We have improved our results with the SNOM of PAT and have also managed to safely and successfully extend the role of SNOM to abdominal GSWs. We have selectively adopted newer modalities such as laparoscopy to assess stable patients with left thoraco-abdominal SWs and abdominal CT scan for the SNOM of abdominal GSWs.


Researcher: Dr Grant Laing

Designation: Sub-specialist Trauma surgeon

Study: A paediatric case of AAST grade IV duodenal injury with application of damage control surgery

Summary: Isolated severe blunt duodenal injuries are rare. We present an American Association for the Surgery of Trauma grade IV duodenal injury in a paediatric patient. The strategic use of damage control surgical principles, involving an initial abbreviated laparotomy followed by a delayed reconstruction, resulted in a successful outcome.


Researcher: Dr Grant Laing

Designation: Sub-specialist Trauma surgeon

Study: Haemobilia following blunt liver injury

Summary: Blunt liver trauma is commonly managed by non-operative measures. We report a case of an American Association for the Surgery of Trauma grade III liver injury and its complications, successfully managed by a combination of minimally invasive interventions.


Researcher: Dr Grant Laing

Designation: Sub-specialist Trauma surgeon

Study: Case Report - AAST grade III pancreatic injury following blunt abdominal trauma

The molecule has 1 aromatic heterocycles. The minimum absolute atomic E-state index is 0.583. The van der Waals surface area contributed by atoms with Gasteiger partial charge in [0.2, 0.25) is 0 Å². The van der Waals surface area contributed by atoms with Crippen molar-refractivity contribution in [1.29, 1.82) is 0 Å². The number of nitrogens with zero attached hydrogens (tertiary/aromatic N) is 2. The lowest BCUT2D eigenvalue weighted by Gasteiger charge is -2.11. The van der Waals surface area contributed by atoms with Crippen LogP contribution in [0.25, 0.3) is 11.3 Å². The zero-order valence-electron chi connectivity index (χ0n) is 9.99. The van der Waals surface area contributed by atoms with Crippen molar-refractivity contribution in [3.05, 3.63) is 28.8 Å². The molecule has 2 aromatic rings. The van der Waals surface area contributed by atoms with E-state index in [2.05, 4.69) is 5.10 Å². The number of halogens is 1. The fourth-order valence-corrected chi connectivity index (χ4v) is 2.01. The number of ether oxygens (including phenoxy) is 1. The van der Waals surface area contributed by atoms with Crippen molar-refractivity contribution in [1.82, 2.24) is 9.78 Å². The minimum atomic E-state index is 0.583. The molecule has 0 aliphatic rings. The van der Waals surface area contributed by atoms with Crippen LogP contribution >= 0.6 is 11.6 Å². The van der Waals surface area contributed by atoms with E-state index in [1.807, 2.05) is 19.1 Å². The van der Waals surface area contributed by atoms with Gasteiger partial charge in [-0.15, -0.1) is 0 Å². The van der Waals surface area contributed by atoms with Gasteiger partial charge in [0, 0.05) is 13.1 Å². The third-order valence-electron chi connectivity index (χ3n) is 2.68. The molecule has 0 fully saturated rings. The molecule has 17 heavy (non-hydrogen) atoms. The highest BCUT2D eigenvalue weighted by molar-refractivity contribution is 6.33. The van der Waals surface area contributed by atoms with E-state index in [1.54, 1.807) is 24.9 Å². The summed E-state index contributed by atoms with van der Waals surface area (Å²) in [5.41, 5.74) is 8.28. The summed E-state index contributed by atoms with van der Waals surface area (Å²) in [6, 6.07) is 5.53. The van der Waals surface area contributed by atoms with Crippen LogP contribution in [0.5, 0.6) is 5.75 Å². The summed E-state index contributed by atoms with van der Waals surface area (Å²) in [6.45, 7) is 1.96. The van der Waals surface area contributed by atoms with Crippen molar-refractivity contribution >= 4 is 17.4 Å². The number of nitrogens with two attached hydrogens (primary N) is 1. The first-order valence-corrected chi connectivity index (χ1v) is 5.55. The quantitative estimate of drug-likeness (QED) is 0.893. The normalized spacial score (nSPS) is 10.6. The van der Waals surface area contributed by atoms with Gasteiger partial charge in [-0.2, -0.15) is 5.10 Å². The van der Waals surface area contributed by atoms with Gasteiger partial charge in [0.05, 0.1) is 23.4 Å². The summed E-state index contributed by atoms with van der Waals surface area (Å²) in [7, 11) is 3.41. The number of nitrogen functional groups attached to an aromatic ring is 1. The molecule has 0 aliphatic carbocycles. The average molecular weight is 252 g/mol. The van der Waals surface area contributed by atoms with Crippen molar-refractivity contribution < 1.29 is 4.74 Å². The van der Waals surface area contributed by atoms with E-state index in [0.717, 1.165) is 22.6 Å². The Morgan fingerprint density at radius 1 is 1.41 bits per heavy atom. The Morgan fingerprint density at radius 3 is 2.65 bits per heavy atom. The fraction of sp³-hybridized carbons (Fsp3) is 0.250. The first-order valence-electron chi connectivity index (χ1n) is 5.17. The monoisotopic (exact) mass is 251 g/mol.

Summary: Isolated pancreatic trauma with major pancreatic duct disruption is a rare finding; it can present with equivocal clinical signs. Serum amylase levels and diagnostic contrast-enhanced computed tomography can facilitate the diagnostic process.


Researcher: Dr Colile Dlamini

Designation: Student

Study: Developing a Clinical Education Model for the Integration of Theory and Practice in Swaziland

Summary: The research is the result of the theory-practice gap that exists in nursing education in Swaziland and from the lack of an informative framework to guide clinical facilitation and supervision.

The study is beneficial to nursing education and practice in Swaziland and perhaps also for a wider area. Having used a collaborative approach increased stakeholder buy in and the probability of them adopting the academic model.



Researcher: Dr Kingsley Ngosa

Designation: Student

Study: The risk of pulmonary tuberculosis in underground miners exposed to silica dust in Zambia's copper mines.

Summary: the study sought to determine the risk of pulmonary tuberculosis (PTB) among in-service underground mineworkers in Zambian copper mines.

The overall aim of the study was to determine the risk of PTB among underground miners exposed to silica dust in Zambia’s copper mines, with the specific objectives of establishing the levels of silica dust at various work sites, determining the prevalence of PTB and investigating the relationship between PTB and cumulative exposure to the dust.

The cross sectional study reviewed 360 in-service miners’ medical records and silica exposure data at the Occupational Health, Safety and Research Bureau (OHSRB) in Kitwe. The period reviewed was between 1 January 2005 to 31 December 2010.

The results of the study indicated that after adjusting for age, gender and smoking habits, miners in a high cumulative silica dust category had a 6.3 fold greater risk of developing PTB than those in low cumulative silica dust category. Further, miners who smoked tobacco had a 4.5 fold greater risk of developing PTB than non-smokers.